managing risk

How to write a simple Business Continuity Plan

Creating a Business Continuity Plan, or BCP, is one of the best things you can do to proactively protect your small business. A comprehensive plan has the power to protect you and your people from a crisis which may otherwise derail your business.


What is a Business Continuity Plan and why do you need one?

A BCP outlines how your business will continue to run, and how to minimise potential losses, in case of a disruptive event such as:

  • a fire
  • a weather-related natural disaster
  • water damage (eg. from a burst pipe or a running tap)
  • obstruction of building access (eg. due to a nearby gas leak), or
  • robbery.

The first step in creating a BCP is to identify potential risks.


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What is a Business Impact Analysis

Before you do anything else, complete a Business Impact Analysis, or BIA, to:

  • identify potential risks to your critical business functions (CBF)
  • evaluate their likely impact, and
  • allow you to prioritise these risks.

Completing a BIA involves assessing the potential impact of each risk on different functions within your small business. It also identifies the resources and people needed to help re-establish normal operations after a disruption, including the order critical functions are restored.


What to include when creating a BCP

After the BIA is complete, you’re ready to create your Business Continuity Plan. This should contain information on how to protect your people and assets in the event of an interruption, how to swiftly resume business as usual and how to respond to various forms of disruption.

Step One - Include a list of objectives, tasks and resources needed to continue operating, as well as an overview of your business continuity strategy. Include response and recovery plans.

Step Two - Create protocols and procedures for handling various disruptions. This should include:

  • continuity strategies
  • evacuation protocols, and
  • contact details for emergency services, suppliers and other vital resources, as well as for important figures within the business.


How do you test and implement your BCP?

Testing your BCP is crucial. It ensures:

  • all policies are in place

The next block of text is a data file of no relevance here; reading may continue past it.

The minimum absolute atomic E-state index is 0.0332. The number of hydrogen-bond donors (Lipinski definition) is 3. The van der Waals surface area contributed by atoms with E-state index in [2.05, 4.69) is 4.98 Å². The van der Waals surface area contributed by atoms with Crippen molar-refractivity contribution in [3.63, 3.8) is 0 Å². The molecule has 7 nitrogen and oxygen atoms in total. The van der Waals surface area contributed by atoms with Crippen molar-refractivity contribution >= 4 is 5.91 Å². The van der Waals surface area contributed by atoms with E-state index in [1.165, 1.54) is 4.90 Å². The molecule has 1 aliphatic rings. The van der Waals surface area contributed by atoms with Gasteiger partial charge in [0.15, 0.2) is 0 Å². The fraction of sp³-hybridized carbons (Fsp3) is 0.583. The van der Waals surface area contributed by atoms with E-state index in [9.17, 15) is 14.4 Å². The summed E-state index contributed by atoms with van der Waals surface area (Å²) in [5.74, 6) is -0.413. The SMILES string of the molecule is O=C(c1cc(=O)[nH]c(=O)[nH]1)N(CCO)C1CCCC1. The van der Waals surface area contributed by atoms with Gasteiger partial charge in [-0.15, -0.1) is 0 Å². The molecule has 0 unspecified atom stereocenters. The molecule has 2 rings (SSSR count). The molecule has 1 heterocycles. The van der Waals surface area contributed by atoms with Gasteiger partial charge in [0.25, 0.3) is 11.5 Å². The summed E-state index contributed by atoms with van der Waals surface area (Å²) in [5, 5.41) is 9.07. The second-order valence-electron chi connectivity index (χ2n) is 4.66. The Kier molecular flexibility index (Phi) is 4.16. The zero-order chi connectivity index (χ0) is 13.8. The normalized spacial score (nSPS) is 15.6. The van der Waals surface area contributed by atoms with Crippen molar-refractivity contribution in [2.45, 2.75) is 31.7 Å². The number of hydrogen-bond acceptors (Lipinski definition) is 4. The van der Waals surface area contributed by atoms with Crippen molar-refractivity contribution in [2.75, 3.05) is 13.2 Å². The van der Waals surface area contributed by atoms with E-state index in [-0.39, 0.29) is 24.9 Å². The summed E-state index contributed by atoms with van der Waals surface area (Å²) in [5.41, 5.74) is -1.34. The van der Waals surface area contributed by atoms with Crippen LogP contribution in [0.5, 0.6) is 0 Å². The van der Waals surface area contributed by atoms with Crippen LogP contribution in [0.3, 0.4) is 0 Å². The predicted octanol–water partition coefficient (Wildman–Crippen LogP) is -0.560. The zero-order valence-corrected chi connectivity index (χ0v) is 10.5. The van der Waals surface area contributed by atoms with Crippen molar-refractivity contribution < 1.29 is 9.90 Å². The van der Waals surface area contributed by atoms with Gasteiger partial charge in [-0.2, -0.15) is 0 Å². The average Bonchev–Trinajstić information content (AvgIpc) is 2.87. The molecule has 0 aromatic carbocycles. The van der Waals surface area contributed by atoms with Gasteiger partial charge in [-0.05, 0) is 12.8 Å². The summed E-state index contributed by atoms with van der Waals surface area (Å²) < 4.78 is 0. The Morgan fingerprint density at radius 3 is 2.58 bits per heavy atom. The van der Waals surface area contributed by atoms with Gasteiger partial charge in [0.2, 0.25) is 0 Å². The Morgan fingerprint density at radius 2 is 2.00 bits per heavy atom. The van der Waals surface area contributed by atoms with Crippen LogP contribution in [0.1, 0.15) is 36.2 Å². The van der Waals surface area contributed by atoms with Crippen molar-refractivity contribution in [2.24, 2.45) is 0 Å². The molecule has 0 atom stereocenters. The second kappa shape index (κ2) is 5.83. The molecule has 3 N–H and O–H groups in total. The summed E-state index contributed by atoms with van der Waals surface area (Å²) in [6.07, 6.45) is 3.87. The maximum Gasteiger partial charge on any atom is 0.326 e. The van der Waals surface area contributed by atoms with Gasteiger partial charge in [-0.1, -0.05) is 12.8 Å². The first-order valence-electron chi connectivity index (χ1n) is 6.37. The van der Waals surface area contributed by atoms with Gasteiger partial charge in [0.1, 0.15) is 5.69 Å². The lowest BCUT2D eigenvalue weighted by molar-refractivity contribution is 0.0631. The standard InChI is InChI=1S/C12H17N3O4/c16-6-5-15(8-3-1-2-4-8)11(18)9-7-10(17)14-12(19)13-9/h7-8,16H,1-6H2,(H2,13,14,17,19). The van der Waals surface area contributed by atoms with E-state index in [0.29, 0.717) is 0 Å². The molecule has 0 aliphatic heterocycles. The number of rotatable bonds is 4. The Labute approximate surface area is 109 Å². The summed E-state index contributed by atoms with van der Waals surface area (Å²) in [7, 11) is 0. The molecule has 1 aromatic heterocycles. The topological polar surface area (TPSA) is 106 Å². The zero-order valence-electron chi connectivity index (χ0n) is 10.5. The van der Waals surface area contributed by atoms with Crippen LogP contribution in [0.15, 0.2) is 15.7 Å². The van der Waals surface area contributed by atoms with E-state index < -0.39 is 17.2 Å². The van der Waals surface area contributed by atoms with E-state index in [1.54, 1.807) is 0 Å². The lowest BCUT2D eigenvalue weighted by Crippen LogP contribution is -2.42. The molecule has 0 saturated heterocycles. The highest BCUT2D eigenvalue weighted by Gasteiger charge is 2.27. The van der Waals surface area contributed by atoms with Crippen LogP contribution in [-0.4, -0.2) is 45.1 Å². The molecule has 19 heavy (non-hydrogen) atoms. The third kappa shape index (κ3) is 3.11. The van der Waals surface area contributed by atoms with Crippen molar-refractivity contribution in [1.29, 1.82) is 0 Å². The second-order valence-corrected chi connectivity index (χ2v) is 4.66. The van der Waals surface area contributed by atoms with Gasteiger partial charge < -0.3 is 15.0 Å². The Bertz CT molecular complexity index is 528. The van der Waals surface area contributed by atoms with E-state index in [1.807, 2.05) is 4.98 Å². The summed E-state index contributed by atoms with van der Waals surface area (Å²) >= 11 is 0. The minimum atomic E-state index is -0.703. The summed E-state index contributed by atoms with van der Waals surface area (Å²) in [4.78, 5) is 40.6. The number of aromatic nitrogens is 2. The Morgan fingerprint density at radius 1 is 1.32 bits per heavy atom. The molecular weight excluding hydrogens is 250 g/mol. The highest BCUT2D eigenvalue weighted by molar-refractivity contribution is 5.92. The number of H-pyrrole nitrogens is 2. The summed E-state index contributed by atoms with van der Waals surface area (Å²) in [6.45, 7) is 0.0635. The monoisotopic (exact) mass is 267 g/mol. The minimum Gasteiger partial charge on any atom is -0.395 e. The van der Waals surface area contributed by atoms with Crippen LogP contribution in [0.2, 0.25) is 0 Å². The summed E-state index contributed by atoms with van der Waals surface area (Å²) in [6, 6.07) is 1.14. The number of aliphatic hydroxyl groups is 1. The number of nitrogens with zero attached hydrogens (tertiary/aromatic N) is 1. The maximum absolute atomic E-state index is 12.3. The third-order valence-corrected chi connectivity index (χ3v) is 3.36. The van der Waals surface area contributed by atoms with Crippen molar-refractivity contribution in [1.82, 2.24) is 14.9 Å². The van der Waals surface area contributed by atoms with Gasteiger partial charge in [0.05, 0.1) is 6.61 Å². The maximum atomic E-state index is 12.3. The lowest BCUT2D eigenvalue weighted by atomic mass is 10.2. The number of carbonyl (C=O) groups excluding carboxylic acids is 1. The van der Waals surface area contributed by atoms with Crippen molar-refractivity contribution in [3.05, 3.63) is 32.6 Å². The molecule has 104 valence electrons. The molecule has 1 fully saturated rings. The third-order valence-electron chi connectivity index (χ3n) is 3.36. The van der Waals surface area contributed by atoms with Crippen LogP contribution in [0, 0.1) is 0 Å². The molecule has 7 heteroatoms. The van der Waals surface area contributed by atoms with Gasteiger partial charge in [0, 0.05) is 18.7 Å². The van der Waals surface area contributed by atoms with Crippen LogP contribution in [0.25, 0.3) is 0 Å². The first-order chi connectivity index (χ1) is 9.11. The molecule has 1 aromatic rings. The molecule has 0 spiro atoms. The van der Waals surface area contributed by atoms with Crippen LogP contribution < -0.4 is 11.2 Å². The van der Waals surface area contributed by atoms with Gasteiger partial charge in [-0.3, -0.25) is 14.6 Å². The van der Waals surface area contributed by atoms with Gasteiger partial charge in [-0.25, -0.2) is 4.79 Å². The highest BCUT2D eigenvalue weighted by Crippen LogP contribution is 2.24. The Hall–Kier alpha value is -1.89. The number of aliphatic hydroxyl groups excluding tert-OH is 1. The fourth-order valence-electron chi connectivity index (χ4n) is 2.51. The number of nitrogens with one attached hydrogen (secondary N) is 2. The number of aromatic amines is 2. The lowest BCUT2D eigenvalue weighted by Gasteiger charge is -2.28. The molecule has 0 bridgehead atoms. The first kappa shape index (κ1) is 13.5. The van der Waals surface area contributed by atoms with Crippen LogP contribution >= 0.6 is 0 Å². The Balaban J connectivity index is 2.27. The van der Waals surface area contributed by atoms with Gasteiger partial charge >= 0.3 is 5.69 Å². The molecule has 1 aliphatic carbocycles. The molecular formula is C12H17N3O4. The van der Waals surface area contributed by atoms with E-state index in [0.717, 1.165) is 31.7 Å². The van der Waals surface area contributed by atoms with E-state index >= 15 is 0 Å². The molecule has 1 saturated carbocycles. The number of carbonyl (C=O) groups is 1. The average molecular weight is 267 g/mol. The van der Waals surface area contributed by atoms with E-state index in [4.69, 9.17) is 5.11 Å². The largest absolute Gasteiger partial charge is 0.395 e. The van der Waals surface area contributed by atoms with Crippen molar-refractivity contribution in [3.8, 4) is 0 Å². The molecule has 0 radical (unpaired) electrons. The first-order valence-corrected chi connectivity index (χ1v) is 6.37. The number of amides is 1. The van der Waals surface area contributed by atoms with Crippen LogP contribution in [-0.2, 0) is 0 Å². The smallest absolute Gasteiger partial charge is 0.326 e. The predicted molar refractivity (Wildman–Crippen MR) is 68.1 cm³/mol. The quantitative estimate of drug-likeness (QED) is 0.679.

• your people are aware of them, and
  • the plan is simple to apply if necessary.

Face-to-face meetings, virtual simulations or even drills can be used to test the continuity plan – don’t forget to include employees working remotely. To ensure all employees are prepared for emergencies and know how to act appropriately, testing should be done on a regular basis.


What are the benefits of developing a Business Continuity Plan?

The most obvious advantage of a BCP is that your business is ready for unforeseen disruptions and can quickly resume operations. It might also help to minimise downtime and potential losses, saving your business time and money.

Having a continuity plan in place may also be necessary to satisfy compliance or other industry regulations.

Not to mention, as a small business owner, you now have the peace of mind knowing a well-written and implemented business continuity policy is in place.


How often should you review your BCP?

Plan frequent reviews to make sure your BCP is current. Your business will determine how frequently this occurs.


Tips for maintaining a successful Business Continuity Plan

Have a BCP in place before any disruptions occur.

  • Develop clear objectives and goals.
  • Identify key personnel and resources.
  • Regularly review and update the plan.
  • Regularly test the plan.
  • Regularly communicate the plan to employees.
  • Ensure it remains compliant with industry regulations.
  • Work with stakeholders to ensure ongoing effectiveness.


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Insurance issued by AAI Limited ABN 48 005 297 807 trading as GIO. Read the Product Disclosure Statement before buying this insurance. Go to for a copy. The Target Market Determination is also available. This advice has been prepared without taking into account your particular objectives, financial situation or needs, so you should consider whether it is appropriate for you before acting on it. This information is intended to be of a general nature only. We do not accept any legal responsibility for any loss incurred as a result of reliance upon it – please make your own enquiries.